Instead of interpreting my grandfather’s remark as a definitive label of the differences between men and women, I understood it to be a guiding principle to think critically about how gender plays a role in connection and education. By comparing our belief systems from a neutral point of view, I realized that it was his tone and word choice that made his statement seem harsh and divisive, rather than the validity of his point. My grandfather had a very opinionated take on these differences, and I decided to hold a neutral ground so that I could engage in an exploratory fashion with his ideas. 


In Plato’s Meno, Socrates says, “If I do not know what something is, how could I know what qualities it possesses?” Is Plato correct? If you don’t know, how can you know? In a sense, but it is deeper than that. You acknowledge that you don’t know and search to learn as much as possible. Why is this? Well, one person cannot know everything in the world, and cannot know every struggle, but by reaching an understanding of a struggle, you can start to comprehend the qualities it possesses. As Oshima says in Kafka on the Shore, “Only people who’ve been discriminated against can really know how much it hurts.” No matter how much we try to approach subjects with an open mind, free from strong labels, it is true that something will always be missing. Finding the balance between Socrates’s words and Oshima’s words is the key, searching for understanding and recognizing that everyone has an individual experience. Let us stop forcing ourselves to understand complicated words and adopt them as our opinions and, instead, meet the person and engage with the idea so we can understand where they are coming from. As Oshima says, “What disgusts me even more are people who have no imagination. The kind T.S. Elliot calls hollow men.” Introspect and meet yourself free from labels. Find your imagination and discover where you are coming from, and then project that outwardly.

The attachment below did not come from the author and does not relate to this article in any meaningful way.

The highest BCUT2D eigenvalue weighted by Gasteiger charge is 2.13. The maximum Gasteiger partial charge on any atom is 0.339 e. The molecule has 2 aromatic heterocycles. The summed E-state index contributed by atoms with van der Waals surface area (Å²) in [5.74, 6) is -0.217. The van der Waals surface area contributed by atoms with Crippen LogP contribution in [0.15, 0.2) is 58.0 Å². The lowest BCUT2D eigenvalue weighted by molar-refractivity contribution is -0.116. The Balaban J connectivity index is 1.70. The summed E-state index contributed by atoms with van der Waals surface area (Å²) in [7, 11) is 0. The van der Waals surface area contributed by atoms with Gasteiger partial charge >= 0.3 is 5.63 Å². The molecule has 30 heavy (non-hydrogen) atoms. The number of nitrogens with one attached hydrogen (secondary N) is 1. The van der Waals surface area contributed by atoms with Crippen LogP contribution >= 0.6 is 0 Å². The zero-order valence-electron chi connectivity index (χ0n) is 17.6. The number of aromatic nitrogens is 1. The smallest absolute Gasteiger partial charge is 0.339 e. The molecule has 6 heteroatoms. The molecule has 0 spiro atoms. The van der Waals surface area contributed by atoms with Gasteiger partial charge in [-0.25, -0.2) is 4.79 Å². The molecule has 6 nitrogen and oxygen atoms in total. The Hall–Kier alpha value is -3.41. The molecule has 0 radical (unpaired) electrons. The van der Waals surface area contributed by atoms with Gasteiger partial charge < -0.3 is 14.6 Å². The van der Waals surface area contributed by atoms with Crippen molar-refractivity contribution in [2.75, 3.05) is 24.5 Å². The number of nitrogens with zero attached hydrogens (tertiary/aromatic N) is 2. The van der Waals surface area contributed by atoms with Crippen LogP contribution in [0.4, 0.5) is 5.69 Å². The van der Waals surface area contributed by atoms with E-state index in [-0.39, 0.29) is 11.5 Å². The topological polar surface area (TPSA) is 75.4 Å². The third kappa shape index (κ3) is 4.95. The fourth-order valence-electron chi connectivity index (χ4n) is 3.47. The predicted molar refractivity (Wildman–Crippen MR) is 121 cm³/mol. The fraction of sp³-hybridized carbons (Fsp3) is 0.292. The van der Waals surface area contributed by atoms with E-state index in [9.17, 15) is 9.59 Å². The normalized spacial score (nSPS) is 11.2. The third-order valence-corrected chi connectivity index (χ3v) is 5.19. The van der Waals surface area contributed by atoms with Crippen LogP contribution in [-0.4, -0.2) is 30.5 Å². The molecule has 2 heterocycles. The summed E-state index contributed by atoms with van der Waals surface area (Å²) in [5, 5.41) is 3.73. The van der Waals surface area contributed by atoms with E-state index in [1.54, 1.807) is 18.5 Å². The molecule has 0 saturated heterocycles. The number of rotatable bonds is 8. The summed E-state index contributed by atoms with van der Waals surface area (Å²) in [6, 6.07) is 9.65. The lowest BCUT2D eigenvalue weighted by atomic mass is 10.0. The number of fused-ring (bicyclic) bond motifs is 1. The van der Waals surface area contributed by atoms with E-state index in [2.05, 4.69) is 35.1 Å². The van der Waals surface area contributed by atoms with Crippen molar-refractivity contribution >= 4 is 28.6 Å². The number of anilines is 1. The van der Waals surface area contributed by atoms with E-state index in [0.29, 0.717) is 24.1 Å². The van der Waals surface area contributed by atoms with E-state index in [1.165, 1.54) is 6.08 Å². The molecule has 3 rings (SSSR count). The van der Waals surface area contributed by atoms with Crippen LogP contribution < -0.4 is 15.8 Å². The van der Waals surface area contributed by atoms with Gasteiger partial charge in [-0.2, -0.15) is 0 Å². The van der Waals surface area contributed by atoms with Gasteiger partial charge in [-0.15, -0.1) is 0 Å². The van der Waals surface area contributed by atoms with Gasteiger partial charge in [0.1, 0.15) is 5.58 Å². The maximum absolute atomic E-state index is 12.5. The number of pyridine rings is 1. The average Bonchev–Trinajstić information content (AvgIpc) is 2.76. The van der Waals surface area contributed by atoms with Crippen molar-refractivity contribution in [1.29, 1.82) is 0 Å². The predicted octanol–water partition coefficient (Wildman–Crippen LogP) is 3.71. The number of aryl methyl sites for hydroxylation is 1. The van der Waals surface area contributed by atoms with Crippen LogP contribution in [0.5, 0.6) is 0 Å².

Belief Systems



By Coralie Ahrenskeaff '24


“Narrow minds devoid of imagination. Intolerance, theories cut off from reality, empty terminology, usurped ideals, inflexible systems. Those are the things that really frighten me” (181), writes Haruki Murakami in Kafka on the Shore. Although the story of Kafka on the Shore is captivating, I will leave you to read it on your own. Meanwhile, let us clear our minds of any thoughts about how “things should be” and open our minds to exploring different perspectives regardless of how uncomfortable they might make us. This is precisely what must be done to understand the extremes of different viewpoints around the world.